What Is Actually Revealed In 'Avengers: Age of Ultron' Set Photos? (Analysis)
New pictures from the set of Avengers: Age of Ultron have given us the first chance to see Aaron Taylor-Johnson and Elizabeth Olsen in costume as Quicksilver and the Scarlet Witch, respectively, as well as a glimpse at a proto Ultron himself — or, at least, a stand-in for the final version. But what do these pictures actually reveal about the second Avengers movie? Here are four potential takeaways.
1. Marvel’s Quicksilver looks as goofy as Fox’s.
Heat Vision breakdown
Let’s be honest for a second: Taylor-Johnson looks kind of silly as Quicksilver. Is it the hair? Why Marvel's and Fox’s designers apparently independently chose a floppy-hair look for a character whose comic book incarnation has always favored the slicked-back look remains a mystery. His outfit, which says “random guy at the gym” more than it does “super-fast
2. Quicksilver and the Scarlet Witch aren’t with SHIELD.
Admittedly, this may be a stretch, but both Quicksilver and the Scarlet Witch look like they’re wearing outfits that more closely resemble civvies than typical Avengers garb. Compare the Scarlet Witch’s outfit with any female SHIELD agent we’ve seen to date, in either the movies or Agents of SHIELD. Director Joss Whedon has teased that the pair won’t start off the movie on good terms with the rest of the Avengers, but perhaps that means that they start off on the opposite side. (After all, doesn’t this look like a standoff waiting to happen? This definitely looks like the kind of small-scale destruction/distraction that the Scarlet Witch could cause, as well.)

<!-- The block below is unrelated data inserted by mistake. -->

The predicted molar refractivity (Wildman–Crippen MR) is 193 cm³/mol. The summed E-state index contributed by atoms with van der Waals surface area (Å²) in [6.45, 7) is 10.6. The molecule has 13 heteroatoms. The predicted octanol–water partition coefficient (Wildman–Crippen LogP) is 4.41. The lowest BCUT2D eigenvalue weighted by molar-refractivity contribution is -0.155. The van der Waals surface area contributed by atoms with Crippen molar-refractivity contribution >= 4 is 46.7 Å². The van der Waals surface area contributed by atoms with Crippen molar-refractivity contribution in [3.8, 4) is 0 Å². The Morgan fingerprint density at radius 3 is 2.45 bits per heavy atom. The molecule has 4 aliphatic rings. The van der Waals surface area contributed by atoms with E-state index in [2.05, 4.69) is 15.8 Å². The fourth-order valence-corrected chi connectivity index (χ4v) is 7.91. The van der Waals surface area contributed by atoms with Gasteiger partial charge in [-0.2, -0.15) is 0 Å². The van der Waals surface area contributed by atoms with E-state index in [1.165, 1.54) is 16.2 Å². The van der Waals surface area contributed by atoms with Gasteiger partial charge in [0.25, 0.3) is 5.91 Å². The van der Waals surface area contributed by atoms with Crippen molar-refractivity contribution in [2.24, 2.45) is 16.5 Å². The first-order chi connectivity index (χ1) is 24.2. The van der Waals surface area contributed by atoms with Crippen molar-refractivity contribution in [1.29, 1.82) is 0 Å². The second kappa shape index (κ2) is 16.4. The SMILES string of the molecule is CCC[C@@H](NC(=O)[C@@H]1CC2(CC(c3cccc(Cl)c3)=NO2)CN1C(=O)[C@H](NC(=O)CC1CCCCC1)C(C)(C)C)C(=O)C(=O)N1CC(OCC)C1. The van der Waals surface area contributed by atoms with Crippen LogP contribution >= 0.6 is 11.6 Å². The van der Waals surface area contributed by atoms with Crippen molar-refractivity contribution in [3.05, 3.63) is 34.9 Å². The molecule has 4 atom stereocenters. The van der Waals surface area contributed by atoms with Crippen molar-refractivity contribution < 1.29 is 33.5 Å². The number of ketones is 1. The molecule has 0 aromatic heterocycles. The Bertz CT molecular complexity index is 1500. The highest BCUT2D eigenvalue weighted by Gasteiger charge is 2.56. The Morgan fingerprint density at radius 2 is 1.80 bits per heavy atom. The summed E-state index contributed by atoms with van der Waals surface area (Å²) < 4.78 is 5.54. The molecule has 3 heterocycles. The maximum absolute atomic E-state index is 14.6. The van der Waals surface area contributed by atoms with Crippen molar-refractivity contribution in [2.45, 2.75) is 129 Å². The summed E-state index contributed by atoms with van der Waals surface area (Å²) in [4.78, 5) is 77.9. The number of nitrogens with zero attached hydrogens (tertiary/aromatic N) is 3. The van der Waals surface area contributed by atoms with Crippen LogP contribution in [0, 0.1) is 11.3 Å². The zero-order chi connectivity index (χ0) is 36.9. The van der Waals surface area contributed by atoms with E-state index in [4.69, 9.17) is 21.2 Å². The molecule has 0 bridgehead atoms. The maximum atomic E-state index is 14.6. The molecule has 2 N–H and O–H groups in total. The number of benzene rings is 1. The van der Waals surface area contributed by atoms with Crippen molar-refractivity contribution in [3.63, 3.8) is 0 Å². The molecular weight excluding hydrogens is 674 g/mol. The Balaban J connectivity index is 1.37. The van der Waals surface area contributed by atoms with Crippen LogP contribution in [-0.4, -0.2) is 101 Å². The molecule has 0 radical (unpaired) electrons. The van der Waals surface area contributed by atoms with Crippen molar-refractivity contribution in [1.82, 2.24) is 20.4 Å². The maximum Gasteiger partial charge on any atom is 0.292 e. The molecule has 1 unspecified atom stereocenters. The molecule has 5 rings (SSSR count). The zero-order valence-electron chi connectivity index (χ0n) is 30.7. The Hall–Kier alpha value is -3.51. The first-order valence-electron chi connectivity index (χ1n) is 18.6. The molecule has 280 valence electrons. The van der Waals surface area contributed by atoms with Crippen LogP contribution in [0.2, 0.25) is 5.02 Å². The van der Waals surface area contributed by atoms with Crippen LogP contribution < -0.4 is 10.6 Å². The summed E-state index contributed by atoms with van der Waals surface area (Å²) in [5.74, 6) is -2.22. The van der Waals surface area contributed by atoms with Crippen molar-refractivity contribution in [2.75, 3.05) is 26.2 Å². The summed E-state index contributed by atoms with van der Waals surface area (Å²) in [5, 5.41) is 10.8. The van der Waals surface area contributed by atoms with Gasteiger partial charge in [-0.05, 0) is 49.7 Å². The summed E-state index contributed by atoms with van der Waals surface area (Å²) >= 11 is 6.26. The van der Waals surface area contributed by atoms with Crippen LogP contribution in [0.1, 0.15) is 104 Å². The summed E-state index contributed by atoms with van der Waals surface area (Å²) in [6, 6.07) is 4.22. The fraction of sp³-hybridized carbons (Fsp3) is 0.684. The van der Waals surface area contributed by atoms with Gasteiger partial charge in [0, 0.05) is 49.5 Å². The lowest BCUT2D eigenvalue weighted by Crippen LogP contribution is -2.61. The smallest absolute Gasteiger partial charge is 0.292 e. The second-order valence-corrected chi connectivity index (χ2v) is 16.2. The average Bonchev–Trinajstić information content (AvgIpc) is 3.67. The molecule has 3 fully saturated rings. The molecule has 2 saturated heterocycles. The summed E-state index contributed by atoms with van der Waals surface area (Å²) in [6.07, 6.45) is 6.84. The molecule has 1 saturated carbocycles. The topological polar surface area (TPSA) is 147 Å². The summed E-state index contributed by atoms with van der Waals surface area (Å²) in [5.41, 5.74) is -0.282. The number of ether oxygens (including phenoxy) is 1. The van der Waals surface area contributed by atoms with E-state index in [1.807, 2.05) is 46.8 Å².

3. A team divided?
The only familiar Avenger present in the pictures was Hawkeye, a character sidelined somewhat during the first movie (Asgardian possession will do that for you). The behind-the-scenes footage from the ABC documentary Marvel Studios: Assembling a Universe hinted that an Iron Man-Hulk battle would be part of the film. If they’re off fighting each other (Intra-superhero slugfests being Marvel tradition) while Hawkeye babysits the two new heroes, does that suggest Whedon is splitting the team into smaller groups to stop the movie from feeling too overcrowded?
4. Ultron is retro.
On the one hand, it shouldn’t come as a surprise that a man wearing what appears to be Ultron-esque armor (or part thereof, at least) appears in this scene, because the film is called Age of Ultron and Ultron has traditionally been a robot that resembles a man (plus, James Spader is providing the voice, which suggests some level of personification for the character). But on the other, we’ve done the Big Bad thing in the first Avengers. Did anyone else expect that in the sequel we might see something other than team of eight superheroes ganging up against one guy, albeit a robot guy made up of seemingly indestructible parts? Of course, that’s assuming that the man in the armor really is Ultron, and not some kind of red herring — or even Paul Bettany’s Vision.
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